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For lambda/4 microstrip couplers 25dB to 30dB directivity should be in reach with a little tuning.
Waveguide measurement couplers can have e.g. 50dB directivity. They need extensive tuning by hand.
Broadband couplers like in Vector-Network-Analyzers are good if they reach 15dB directivity.
Perhaps you can solder the VCO to small PCB pieces and then use a microwave test-fixture to connect to the transmission-lines of the PCBs.
e.g. Wiltron and Connexion Rosenberger are manufacturing universal test-fixtures. Although they are not cheap, they offer reproducable measurements...
Sounds like your transistor was damaged.
If FETs are used outside the specified values they sometimes don't stop working completely. They sometimes just alter their S-parameters.
I would encourage you to change the FET.
As kid-the-great said I also experienced problems in a circuit simulation of a hairpin-filter. The circuit-simulator did only cover the coupling of two coupled lines at a time. The coupling to the other coupled lines were the reason my simulation did not fit with the measured results.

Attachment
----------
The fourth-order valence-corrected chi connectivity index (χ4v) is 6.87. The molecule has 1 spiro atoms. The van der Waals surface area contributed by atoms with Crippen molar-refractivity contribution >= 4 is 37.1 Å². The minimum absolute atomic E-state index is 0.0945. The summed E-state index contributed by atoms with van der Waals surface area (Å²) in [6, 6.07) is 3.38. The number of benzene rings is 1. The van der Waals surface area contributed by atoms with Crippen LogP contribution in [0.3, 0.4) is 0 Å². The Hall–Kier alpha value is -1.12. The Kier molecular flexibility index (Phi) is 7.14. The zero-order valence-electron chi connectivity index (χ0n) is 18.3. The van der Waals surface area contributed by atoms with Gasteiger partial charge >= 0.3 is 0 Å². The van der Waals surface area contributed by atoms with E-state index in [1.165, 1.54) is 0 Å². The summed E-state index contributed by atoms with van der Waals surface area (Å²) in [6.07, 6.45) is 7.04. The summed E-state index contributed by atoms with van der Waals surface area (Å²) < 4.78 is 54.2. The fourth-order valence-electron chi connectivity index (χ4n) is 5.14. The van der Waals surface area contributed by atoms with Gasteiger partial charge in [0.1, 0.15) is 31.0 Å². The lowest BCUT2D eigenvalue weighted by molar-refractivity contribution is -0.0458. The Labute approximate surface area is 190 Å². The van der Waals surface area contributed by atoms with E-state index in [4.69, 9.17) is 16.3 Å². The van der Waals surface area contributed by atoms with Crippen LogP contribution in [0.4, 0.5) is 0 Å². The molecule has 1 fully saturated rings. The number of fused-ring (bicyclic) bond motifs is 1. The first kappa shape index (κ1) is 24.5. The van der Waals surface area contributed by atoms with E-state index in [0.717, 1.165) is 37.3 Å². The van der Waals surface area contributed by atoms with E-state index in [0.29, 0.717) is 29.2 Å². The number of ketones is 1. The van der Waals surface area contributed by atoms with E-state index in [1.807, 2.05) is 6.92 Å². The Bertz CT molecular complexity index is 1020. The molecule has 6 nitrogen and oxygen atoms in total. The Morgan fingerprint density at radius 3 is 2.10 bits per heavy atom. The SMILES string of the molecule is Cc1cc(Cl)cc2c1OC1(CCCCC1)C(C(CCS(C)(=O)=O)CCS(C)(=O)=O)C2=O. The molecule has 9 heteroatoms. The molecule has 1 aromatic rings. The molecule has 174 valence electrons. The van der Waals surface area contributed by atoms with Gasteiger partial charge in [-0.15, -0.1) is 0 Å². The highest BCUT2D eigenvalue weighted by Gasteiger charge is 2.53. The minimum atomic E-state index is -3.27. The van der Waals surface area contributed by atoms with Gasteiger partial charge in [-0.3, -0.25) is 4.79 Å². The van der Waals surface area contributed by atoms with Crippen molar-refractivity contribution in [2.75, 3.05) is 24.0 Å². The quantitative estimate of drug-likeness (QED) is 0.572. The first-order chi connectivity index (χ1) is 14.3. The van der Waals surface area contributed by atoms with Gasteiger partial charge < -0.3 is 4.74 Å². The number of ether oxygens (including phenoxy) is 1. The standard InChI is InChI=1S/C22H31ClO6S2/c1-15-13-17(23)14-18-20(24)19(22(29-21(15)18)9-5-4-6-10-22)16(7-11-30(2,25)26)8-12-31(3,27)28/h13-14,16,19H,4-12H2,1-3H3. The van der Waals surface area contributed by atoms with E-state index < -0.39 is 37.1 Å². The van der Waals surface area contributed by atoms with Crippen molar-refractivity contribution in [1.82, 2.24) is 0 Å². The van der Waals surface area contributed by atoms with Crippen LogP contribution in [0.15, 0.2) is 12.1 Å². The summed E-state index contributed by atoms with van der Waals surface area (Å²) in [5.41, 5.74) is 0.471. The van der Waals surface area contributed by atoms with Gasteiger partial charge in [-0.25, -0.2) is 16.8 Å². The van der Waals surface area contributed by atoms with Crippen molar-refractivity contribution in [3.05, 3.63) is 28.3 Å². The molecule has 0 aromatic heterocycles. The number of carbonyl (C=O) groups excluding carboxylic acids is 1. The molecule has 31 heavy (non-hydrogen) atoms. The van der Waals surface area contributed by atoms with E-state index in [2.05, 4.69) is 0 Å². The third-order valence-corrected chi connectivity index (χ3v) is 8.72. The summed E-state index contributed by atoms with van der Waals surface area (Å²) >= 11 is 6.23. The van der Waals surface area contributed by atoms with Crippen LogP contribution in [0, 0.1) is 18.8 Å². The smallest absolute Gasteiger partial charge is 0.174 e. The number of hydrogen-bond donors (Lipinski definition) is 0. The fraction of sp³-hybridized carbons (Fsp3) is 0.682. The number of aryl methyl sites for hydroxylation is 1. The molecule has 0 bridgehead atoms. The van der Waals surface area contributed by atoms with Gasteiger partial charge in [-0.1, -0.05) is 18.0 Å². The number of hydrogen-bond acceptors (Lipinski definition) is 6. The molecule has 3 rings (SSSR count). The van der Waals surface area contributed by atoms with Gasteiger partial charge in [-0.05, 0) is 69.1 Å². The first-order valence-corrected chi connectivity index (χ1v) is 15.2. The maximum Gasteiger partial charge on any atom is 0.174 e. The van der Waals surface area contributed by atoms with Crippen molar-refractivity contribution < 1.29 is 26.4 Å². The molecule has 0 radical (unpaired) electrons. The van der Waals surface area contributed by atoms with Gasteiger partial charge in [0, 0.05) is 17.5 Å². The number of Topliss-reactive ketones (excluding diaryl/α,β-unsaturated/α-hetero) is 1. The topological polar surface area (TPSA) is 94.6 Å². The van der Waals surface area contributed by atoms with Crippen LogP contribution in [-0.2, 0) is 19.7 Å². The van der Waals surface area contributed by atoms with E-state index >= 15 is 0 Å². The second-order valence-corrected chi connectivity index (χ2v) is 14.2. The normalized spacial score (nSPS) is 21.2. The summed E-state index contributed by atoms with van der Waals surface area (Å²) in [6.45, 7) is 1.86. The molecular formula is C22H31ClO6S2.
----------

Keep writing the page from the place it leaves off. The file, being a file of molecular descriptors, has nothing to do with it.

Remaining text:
I've also seen the described structure in a commercial broadband amp. I don't remember the exact location but I think it was near the output and there was just one of these obscure structures in the amp. The substrate or the structure weren't coated with anything. The whole backside of the...
serial port under different windows versions in labview isn't always easy.
Have you tried the discussionforum in the NI developer zone?
There are quite a few topics about serial communicaion problems.
what is pmpo and rms
up to now I saw these PMPO-stuff only on cheap computer speakers.
You know, these insane rated 200Watts PMPO devices fed by a power supply capable of delivering 10Watts :wink:
For a dynamic point of view the crest factor is used, at least at serious amplifier...
it depends on your circuit. If you could be more specific it would be easier to help you.
If the signals you are interested in are much higher than the 50Hz you could perhaps get easy rid of the hum with a simple passive 1st order highpass filter.